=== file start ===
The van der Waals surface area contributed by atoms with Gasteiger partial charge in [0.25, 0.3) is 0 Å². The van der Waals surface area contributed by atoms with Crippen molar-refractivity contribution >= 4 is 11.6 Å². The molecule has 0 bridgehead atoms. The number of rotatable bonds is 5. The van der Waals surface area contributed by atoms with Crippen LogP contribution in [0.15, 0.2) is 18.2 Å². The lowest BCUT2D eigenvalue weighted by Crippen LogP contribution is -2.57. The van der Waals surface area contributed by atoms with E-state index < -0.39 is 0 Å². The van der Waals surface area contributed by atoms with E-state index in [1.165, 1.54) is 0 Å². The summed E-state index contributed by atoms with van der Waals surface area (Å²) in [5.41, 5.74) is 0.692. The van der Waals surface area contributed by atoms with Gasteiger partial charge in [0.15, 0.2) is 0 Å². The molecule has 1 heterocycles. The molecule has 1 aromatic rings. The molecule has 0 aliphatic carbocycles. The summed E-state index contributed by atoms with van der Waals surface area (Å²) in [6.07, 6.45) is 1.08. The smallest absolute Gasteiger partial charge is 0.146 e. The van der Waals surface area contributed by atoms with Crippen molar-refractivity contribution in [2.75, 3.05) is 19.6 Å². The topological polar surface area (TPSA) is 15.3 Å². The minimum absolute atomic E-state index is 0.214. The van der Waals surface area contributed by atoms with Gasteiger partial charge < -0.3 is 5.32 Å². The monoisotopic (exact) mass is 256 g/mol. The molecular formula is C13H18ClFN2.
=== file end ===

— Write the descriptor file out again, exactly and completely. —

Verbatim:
The van der Waals surface area contributed by atoms with Gasteiger partial charge in [0.25, 0.3) is 0 Å². The van der Waals surface area contributed by atoms with Crippen molar-refractivity contribution >= 4 is 11.6 Å². The molecule has 0 bridgehead atoms. The number of rotatable bonds is 5. The van der Waals surface area contributed by atoms with Crippen LogP contribution in [0.15, 0.2) is 18.2 Å². The lowest BCUT2D eigenvalue weighted by Crippen LogP contribution is -2.57. The van der Waals surface area contributed by atoms with E-state index < -0.39 is 0 Å². The van der Waals surface area contributed by atoms with E-state index in [1.165, 1.54) is 0 Å². The summed E-state index contributed by atoms with van der Waals surface area (Å²) in [5.41, 5.74) is 0.692. The van der Waals surface area contributed by atoms with Gasteiger partial charge in [0.15, 0.2) is 0 Å². The molecule has 1 heterocycles. The molecule has 1 aromatic rings. The molecule has 0 aliphatic carbocycles. The summed E-state index contributed by atoms with van der Waals surface area (Å²) in [6.07, 6.45) is 1.08. The smallest absolute Gasteiger partial charge is 0.146 e. The van der Waals surface area contributed by atoms with Crippen molar-refractivity contribution in [2.75, 3.05) is 19.6 Å². The topological polar surface area (TPSA) is 15.3 Å². The minimum absolute atomic E-state index is 0.214. The van der Waals surface area contributed by atoms with Gasteiger partial charge < -0.3 is 5.32 Å². The monoisotopic (exact) mass is 256 g/mol. The molecular formula is C13H18ClFN2.